The Showcase Magazine - Articles


A Crushing Loss Ignites a Fan Protest… And a Team Revival

By Walker Joyce

Let’s begin the new year with a bit of state Sports Lore.

Though they’re still called the New York Giants, they’ve been a New Jersey team since they built their home field here in 1976. And even when they played across the Hudson, an enormous block of their fans lived in the Garden State.

After fording the river 42 years ago, the Jints (as many long-time rooters like me call ‘em) have appeared in five Super Bowls, winning four. Hence, they’ve enjoyed the peak of their success here, despite their corporate name remaining an Empire State entity.

Today, in the wake of the worst season in the team’s 92-year history, let’s anticipate the 40th anniversary of the worst—and simultaneously best—moment in the Giants’ legacy.

Local partisans refer to it as The Fumble. Others, especially fans of the Philadelphia Eagles, call it The Miracle of the Meadowlands.

Whatever the label, the events of November 19th, 1978 were seismic.

And I was an eyewitness.

It was another grey, blustery day at Giants Stadium, in the midst of another lousy season.  At 5-7, on the heels of a 3-game losing streak, the Giants’ playoff chances were almost gone. Meanwhile, the ascendant Eagles held the mirror image mark of 7-5, with their post-season prospects still very much alive.

And yet, the Jints put on one of their more impressive efforts that afternoon, and led 17-6 heading into the 4th Quarter. The Eagles, whom many had expected to romp, had played a sloppy game, missing an extra point and botching the snap on another. The score was 17-12 late in the last period, and the Giants seemed poised for an improbable win.

When rookie defensive back Odis McKinney notched his first career interception after the two-minute warning, many fans headed for the exits, certain of victory.

But then, as narrator William Conrad used to intone on the TV series, The Fugitive, “Fate moved its huge hand.”

Quite literally!

The Giants were running out the clock, which the Eagles—out of time-outs—couldn’t stop. On the presumptive last drive, quarterback “Off Broadway” Joe Pisarcik played possum on the initial play.  Then star fullback Larry Csonka plowed up the middle for 11 yards.

The call came in to repeat the play, which fomented a mutiny in the huddle. Several, including Csonka, told Pisarcik to disobey orders and fall on the ball again.

But the QB went ahead with “65 Power Up.” Only this time, the hand-off was muffed. The ball bounced off of Csonka’s hip, and squirted to the ground.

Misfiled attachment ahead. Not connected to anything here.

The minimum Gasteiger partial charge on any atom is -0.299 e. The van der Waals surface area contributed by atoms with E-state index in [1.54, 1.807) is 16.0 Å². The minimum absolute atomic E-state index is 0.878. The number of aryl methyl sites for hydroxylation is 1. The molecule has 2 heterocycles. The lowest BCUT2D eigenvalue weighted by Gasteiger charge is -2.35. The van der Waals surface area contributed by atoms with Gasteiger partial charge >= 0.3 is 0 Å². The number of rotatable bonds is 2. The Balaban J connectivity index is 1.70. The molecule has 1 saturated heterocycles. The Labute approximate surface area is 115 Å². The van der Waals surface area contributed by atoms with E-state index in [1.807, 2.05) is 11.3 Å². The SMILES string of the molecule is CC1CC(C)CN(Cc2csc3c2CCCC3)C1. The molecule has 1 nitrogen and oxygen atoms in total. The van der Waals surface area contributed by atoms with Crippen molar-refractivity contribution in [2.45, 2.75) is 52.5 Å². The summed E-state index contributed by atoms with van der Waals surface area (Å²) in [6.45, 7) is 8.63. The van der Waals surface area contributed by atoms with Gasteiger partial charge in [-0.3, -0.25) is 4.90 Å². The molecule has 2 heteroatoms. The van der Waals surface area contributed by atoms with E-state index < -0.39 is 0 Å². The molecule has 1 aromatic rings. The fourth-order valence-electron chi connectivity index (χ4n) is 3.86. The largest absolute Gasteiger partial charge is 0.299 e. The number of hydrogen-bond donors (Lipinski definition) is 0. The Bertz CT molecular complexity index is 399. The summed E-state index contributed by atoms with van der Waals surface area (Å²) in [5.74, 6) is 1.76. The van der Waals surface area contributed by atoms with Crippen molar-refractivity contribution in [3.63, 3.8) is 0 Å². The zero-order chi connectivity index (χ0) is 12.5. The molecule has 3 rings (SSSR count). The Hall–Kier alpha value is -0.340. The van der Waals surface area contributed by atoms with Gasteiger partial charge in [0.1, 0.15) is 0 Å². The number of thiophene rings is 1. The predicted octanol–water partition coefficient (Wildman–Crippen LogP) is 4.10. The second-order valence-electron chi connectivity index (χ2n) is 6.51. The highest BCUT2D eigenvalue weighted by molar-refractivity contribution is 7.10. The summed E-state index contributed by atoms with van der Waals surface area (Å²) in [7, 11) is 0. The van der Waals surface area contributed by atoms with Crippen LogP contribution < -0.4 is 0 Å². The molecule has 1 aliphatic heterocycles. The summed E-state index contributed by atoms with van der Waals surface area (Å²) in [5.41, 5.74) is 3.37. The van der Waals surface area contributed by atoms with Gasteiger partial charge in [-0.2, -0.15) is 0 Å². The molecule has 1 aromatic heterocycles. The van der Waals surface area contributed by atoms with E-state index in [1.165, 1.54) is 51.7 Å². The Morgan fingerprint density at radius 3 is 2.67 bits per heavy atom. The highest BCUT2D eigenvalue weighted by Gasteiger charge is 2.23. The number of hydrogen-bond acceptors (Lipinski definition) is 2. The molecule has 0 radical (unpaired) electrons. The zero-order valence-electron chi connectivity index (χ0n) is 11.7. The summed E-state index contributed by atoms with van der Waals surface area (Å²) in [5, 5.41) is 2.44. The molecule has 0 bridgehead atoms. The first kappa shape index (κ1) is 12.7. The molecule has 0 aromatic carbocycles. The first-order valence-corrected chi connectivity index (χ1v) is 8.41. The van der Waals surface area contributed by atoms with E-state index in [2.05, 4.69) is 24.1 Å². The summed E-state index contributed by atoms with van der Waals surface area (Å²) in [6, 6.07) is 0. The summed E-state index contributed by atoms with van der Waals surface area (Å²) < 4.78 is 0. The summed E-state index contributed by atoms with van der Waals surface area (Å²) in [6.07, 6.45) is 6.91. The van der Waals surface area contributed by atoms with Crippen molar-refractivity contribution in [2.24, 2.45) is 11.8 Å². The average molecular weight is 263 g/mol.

The desperate Eagles had called an all-out blitz, which had all 11 defenders charging into the Giants backfield. This enabled cornerback (and future Jets Head Coach) Herman Edwards to scoop up the football, and score perhaps the most improbable touchdown, and win, in NFL history.

For a brief spell after Edwards crossed the goal line, the stadium sat in a stupor, not really sure what had happened. Then the lull ended, like the delayed pain of a groin kick.

A primal scream let out, plus boos louder than thunder. I recall someone hurling his helmet half-way across the field from the Giant sideline; I’ve always thought it was Harry Carson, the future Hall of Famer.

What my memory is sure of is I stalked out as mad as I’d ever been after a loss—and I’d been through plenty. Indeed, livid fans were now legion.

The next day, the bonehead coach who called the play was fired, but the mob wasn’t appeased. A fellow season subscriber ran an ad in the Star Ledger inviting others to a ticket-burning in the stadium parking lot. It was covered by the national press.

Soon a committee of fans was formed to plan additional protests. A plane towed a banner (and cued a chant) saying “We’ve Had Enough!” Another guy printed thousands of handbills urging a boycott of concessions. And a lawyer threatened a civil suit challenging the team’s pricing and payment policies.

The grass roots movement kept growing—and it produced results.

The Head Coach was also fired, along with several club executives. The league’s commissioner brokered a truce between the bickering owners, coaxing the Maras to accept George Young as General Manager, and that’s when the Giants renaissance took root.

Young hired Ray Perkins to coach, and together they picked Phil Simms to play quarterback. Perkins hired Jersey native Bill Parcells to teach linebackers, soon to include Lawrence Taylor, the greatest defender of all time. Parcells succeeded Perkins, and in 1986 the Jints won their first championship since the days of black and white TV.

NONE of this would have happened without the Fumble, which set all the dominos tumbling. Which is why one of the darkest days in team history became its saving grace.

Today, the club is in similar straights. Will history repeat itself? Perhaps it already has. Fan unrest axed the coach and GM in mid-season. We’ll soon know if the latest rebellion kickstarts a fresh Golden Age.